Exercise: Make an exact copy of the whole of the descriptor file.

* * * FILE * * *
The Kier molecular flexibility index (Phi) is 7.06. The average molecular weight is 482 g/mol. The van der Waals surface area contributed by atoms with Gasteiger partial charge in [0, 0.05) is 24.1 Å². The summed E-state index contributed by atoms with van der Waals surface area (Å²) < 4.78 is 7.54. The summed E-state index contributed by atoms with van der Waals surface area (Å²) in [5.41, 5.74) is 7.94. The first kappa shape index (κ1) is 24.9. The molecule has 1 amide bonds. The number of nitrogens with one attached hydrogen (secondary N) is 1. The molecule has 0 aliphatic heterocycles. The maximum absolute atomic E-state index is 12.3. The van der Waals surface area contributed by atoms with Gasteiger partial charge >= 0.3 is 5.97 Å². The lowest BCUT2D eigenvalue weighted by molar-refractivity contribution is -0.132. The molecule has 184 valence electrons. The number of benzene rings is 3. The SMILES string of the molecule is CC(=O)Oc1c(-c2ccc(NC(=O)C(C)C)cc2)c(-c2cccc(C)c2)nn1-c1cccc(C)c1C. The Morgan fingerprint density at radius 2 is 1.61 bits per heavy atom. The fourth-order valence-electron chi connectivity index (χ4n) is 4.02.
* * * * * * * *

The Kier molecular flexibility index (Phi) is 7.06. The average molecular weight is 482 g/mol. The van der Waals surface area contributed by atoms with Gasteiger partial charge in [0, 0.05) is 24.1 Å². The summed E-state index contributed by atoms with van der Waals surface area (Å²) < 4.78 is 7.54. The summed E-state index contributed by atoms with van der Waals surface area (Å²) in [5.41, 5.74) is 7.94. The first kappa shape index (κ1) is 24.9. The molecule has 1 amide bonds. The number of nitrogens with one attached hydrogen (secondary N) is 1. The molecule has 0 aliphatic heterocycles. The maximum absolute atomic E-state index is 12.3. The van der Waals surface area contributed by atoms with Gasteiger partial charge >= 0.3 is 5.97 Å². The lowest BCUT2D eigenvalue weighted by molar-refractivity contribution is -0.132. The molecule has 184 valence electrons. The number of benzene rings is 3. The SMILES string of the molecule is CC(=O)Oc1c(-c2ccc(NC(=O)C(C)C)cc2)c(-c2cccc(C)c2)nn1-c1cccc(C)c1C. The Morgan fingerprint density at radius 2 is 1.61 bits per heavy atom. The fourth-order valence-electron chi connectivity index (χ4n) is 4.02.